Introduction: Bladder cancer (BC) is the most frequent urinary system cancer in the US. Neoadjuvant chemotherapy before cystectomy for muscle-invasive BC is standard management, though the absolute survival benefit is small, with many patients progressing during chemotherapy. Identifying therapies with a high probability of specific activity against each patient’s tumor remains a critical need.

Methods: Following informed consent, from patients undergoing a transurethral resection of bladder tumor or cystectomy, 1+ gram of tumor was procured and divided between DNA/RNA sequencing, organoid drug-screening, and single-cell sequencing of cells surviving chemotherapy. Tissue was dissociated, filtered, and resuspended in organoid media for minimal passaging and drug screening. Drugs were tested at the maximum plasma concentration (Cmax) in human trials, so to provide physiologic relevance. When material was sufficient, cells were additionally tested using dose response. Cmax screening results were normalized to control such that a value of “100” indicated no difference in organoid viability compared to control, and a value of 0 indicated complete response. The number of drugs screened was dependent upon tissue available, with up to 34 drugs screened at Cmax and 9 drugs screened in dose response format.

Results: Thus far, >100 patient-derived organoids have undergone collection and development with ~ 2/3 samples collected resulting in organoid development and drug screening. RNA sequencing and GSEA enriched pathways across organoids was compared to other published datasets, noting high levels of correlation between our organoid models and in particular, the Cancer Cell Line Encyclopedia urethral lines. Moreover, analysis of subtype and mutation/copy number data further indicate that our organoid dataset is representative of the full spectrum of disease. RNA sequencing and subtyping of cultured organoids compared to patient tissue indicate that organoid models are representative of patient tissue and do not undergo subtype shifts in our short-term 3D cultures. Our drug screening results highlight the large spectrum of response to chemotherapies that in fact, clinically benefit only a small proportion of patients in the neoadjuvant setting. Crucially, we identify promising targeted therapies to consider for patients who progress following resection and adjuvant chemotherapy.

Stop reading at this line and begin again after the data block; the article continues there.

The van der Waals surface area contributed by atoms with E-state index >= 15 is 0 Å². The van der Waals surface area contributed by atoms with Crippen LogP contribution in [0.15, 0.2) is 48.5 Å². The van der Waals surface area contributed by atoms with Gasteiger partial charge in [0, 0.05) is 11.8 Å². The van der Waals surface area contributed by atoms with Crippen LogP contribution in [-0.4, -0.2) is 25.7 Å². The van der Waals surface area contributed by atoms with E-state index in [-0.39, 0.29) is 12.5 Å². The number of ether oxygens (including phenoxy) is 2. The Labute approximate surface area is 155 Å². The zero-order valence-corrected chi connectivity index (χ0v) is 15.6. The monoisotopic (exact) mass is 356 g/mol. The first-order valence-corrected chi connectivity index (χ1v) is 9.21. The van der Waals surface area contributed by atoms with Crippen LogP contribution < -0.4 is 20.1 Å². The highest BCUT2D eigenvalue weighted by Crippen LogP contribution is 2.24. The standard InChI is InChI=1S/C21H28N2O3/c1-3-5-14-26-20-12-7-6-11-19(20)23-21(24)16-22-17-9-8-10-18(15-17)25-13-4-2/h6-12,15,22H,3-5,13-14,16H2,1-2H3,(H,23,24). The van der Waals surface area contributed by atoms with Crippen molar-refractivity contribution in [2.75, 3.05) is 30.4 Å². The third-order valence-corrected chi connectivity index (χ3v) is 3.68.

Conclusions: Rapid organoid development, characterization, and drug screening allows for the prediction of therapeutic response in ~10 days following sample collection. Use of this technique on tissue provided during disease work-up may further guide selection of effective therapeutic agents in patients with bladder cancer. This would overall minimize the morbidity of standard of care therapies and could be used to identify alternative therapeutics for patients who progress on standard therapies.

Citation Format: Nathan M. Merrill, Liwei Bao, Xu Cheng, Nathalie Vandecan, Zhaoping Qin, Albert Liu, Athena Apfel, Laura Goo, Lila Tudrick, Armand Bankhead III, Phil Palmbos, Samuel Kaffenberger, Khaled Hafez, Jeffrey Montgomery, Todd Morgan, Ajjai Alva, Aaron Udager, Matthew Soellner, Sofia Merajver. Functional assays of drug sensitivity in real-time from patient material for precision oncology in bladder cancer [abstract]. In: Proceedings of the American Association for Cancer Research Annual Meeting 2022; 2022 Apr 8-13. Philadelphia (PA): AACR; Cancer Res 2022;82(12_Suppl):Abstract nr 3072.